Power of Symbols: An exotic Europe in heart of Mexico, Guadalajara

Power of Symbols: An exotic Europe in heart of Mexico, Guadalajara

Monitoring Desk

ISTANBUL : After every conquest, the victors determine a symbol for the culture of the locals, like the Hagia Sophia Mosque in Istanbul. Though far away on a totally different mainland, Guadalajara is no different, serving as a beacon of culture, history, mariachi bands, joy and freedom

Every conquest in history has been followed by an attempt to establish legitimacy by enacting cultural reforms or at least establishing cultural symbols.

The great Ottoman Emperor Mehmet II used to transform the biggest church in each city he conquered into a mosque. The Hagia Sophia Mosque is the most famous example of this. Symbols have strong meanings, even stronger than the greatest armies of the world. After all, cities are not conquered by the power of swords but the power of faith shared by every soldier.

A symbol tells many stories. In the Hagia Sophia’s case, it says: “Your great city of Constantinople is now a city of Islam.” In the 1920s, the small Anatolian town of Ankara represented a similar symbol. Istanbul was occupied by the British Empire right after World War I. The last emperor of the Ottoman Empire was robbed of his powers over the country. The people of Istanbul were living under the dominion of English commanders. So, the leaders of the newly born Turkish Republic chose Ankara, for many logistical and military reasons, to be the symbol of the new republic in the heart of Anatolia.

Interior of the Hagia Sophia Mosque and the historical architecture and engravings, in Istanbul, Turkey. (Shutterstock Photo)
A seagull flies by the historical Hagia Sophia Mosque, in Istanbul, Turkey. (Shutterstock Photo)

Istanbul, one of the greatest cities in human history, was under attack, foretelling the final days of the “sick man of Europe,” as the Allied countries of World War I called the Ottoman Empire back in the 1920s. In contrast, Ankara was built to be the center of a young and promising democratic republic. Even after the Turkish war of independence and the liberation of Istanbul, Turks continued investing in Ankara to support their vision. Istanbul, the jewel of the world, remained the cultural and trade center of the country, but Ankara was the symbol of the democratic Turkish Republic.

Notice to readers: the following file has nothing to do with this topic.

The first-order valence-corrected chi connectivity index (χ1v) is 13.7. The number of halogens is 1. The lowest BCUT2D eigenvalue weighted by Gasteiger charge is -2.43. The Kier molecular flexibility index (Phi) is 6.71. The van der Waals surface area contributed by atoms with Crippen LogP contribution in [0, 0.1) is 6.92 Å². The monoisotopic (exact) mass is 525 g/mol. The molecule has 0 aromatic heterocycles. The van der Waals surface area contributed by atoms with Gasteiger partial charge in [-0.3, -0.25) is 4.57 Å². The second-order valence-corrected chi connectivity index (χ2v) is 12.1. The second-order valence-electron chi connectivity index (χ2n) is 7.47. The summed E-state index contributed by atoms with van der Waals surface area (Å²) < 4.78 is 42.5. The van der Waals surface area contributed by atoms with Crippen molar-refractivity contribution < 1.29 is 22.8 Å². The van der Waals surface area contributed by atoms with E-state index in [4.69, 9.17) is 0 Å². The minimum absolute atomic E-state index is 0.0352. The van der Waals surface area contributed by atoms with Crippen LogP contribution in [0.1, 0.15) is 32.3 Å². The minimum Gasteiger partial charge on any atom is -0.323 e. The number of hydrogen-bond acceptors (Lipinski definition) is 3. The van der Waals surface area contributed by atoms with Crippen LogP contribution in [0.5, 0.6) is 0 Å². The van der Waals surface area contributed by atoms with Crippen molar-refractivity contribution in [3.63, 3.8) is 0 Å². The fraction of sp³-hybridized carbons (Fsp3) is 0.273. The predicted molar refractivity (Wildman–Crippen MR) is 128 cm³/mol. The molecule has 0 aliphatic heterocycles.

Guadalajara is a similar symbol for both the Spanish conquistadors and successive Mexican governments. Mexico City has always been one of the greatest human settlements and trade centers throughout history. It was one of the few cities in the world to have a population over one million when Hernan Cortes arrived. Mexico City was already a metropolis, home to people from all around Mesoamerica and already filled with cultural symbols of the Aztec Empire and many other Indigenous tribes and kingdoms.

Nevertheless, the Spanish administration tried to create new cultural symbols by building their parliament buildings and lots of other historical heritage sites right over Aztec cities, demolishing some and calling the territory the viceroyalty of “New Spain.”

Moon rises upon the capital Ankara, Turkey. (Shutterstock Photo)
Moon rises upon the capital Ankara, Turkey. (Shutterstock Photo)

New Galicia and Guadalajara

The Spanish invaders, 20 years after the conquest of Mexico City, founded a new center northwest of Mexico City. Two great wars transpired between the invaders and the Indigenous Caxcan, Portecuex and Zacatecas. Eventually, the lands of what is now called Jalisco state were conquered and the city of Guadalajara was founded in 1542.

Guadalajara was a new center in terms of culture, business, art and more. Unlike Mexico City, which is represented by the architectural artifacts of Aztecs, the landmark of Guadalajara is the Roman goddess of wisdom, poetry and medicine, called “La Minerva.” The Spanish ministry populated the city with thousands of European immigrants, especially during the 17th and 18th centuries. Another difference between cities is the demographics. Although more than 50% of the inhabitants of Mexico have indigenous ancestry, this number decreases to 25% in Jalisco state. Aside from numbers, you would see more white people in Jalisco than in any other state in Mexico. The city was formed as a largely European cultural and industrial center.